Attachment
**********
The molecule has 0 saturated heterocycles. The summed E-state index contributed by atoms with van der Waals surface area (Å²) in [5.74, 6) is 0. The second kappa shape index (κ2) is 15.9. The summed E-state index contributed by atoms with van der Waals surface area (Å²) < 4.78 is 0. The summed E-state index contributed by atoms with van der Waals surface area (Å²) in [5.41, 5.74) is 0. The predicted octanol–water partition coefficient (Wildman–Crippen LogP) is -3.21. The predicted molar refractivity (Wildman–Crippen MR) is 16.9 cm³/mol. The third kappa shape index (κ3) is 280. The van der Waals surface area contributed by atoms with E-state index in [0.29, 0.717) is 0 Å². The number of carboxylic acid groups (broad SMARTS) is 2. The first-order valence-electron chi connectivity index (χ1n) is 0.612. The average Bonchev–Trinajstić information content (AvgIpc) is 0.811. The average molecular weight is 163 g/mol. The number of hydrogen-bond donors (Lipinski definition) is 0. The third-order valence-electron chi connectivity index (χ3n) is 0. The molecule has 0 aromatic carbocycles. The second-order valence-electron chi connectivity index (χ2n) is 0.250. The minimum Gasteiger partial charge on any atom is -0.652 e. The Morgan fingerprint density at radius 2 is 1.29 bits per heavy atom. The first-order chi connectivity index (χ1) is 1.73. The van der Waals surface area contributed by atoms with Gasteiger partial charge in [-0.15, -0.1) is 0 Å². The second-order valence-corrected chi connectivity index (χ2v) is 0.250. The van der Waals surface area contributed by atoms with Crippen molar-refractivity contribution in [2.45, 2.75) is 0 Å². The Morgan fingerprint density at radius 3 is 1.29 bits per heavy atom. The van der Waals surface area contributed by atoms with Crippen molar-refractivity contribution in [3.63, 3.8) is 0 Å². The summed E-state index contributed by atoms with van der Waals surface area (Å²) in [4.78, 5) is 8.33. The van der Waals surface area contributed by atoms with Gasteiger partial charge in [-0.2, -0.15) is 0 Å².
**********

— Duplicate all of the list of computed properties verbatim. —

The molecule has 0 saturated heterocycles. The summed E-state index contributed by atoms with van der Waals surface area (Å²) in [5.74, 6) is 0. The second kappa shape index (κ2) is 15.9. The summed E-state index contributed by atoms with van der Waals surface area (Å²) < 4.78 is 0. The summed E-state index contributed by atoms with van der Waals surface area (Å²) in [5.41, 5.74) is 0. The predicted octanol–water partition coefficient (Wildman–Crippen LogP) is -3.21. The predicted molar refractivity (Wildman–Crippen MR) is 16.9 cm³/mol. The third kappa shape index (κ3) is 280. The van der Waals surface area contributed by atoms with E-state index in [0.29, 0.717) is 0 Å². The number of carboxylic acid groups (broad SMARTS) is 2. The first-order valence-electron chi connectivity index (χ1n) is 0.612. The average Bonchev–Trinajstić information content (AvgIpc) is 0.811. The average molecular weight is 163 g/mol. The number of hydrogen-bond donors (Lipinski definition) is 0. The third-order valence-electron chi connectivity index (χ3n) is 0. The molecule has 0 aromatic carbocycles. The second-order valence-electron chi connectivity index (χ2n) is 0.250. The minimum Gasteiger partial charge on any atom is -0.652 e. The Morgan fingerprint density at radius 2 is 1.29 bits per heavy atom. The first-order chi connectivity index (χ1) is 1.73. The van der Waals surface area contributed by atoms with Gasteiger partial charge in [-0.15, -0.1) is 0 Å². The second-order valence-corrected chi connectivity index (χ2v) is 0.250. The van der Waals surface area contributed by atoms with Crippen molar-refractivity contribution in [2.45, 2.75) is 0 Å². The Morgan fingerprint density at radius 3 is 1.29 bits per heavy atom. The van der Waals surface area contributed by atoms with Crippen molar-refractivity contribution in [3.63, 3.8) is 0 Å². The summed E-state index contributed by atoms with van der Waals surface area (Å²) in [4.78, 5) is 8.33. The van der Waals surface area contributed by atoms with Gasteiger partial charge in [-0.2, -0.15) is 0 Å².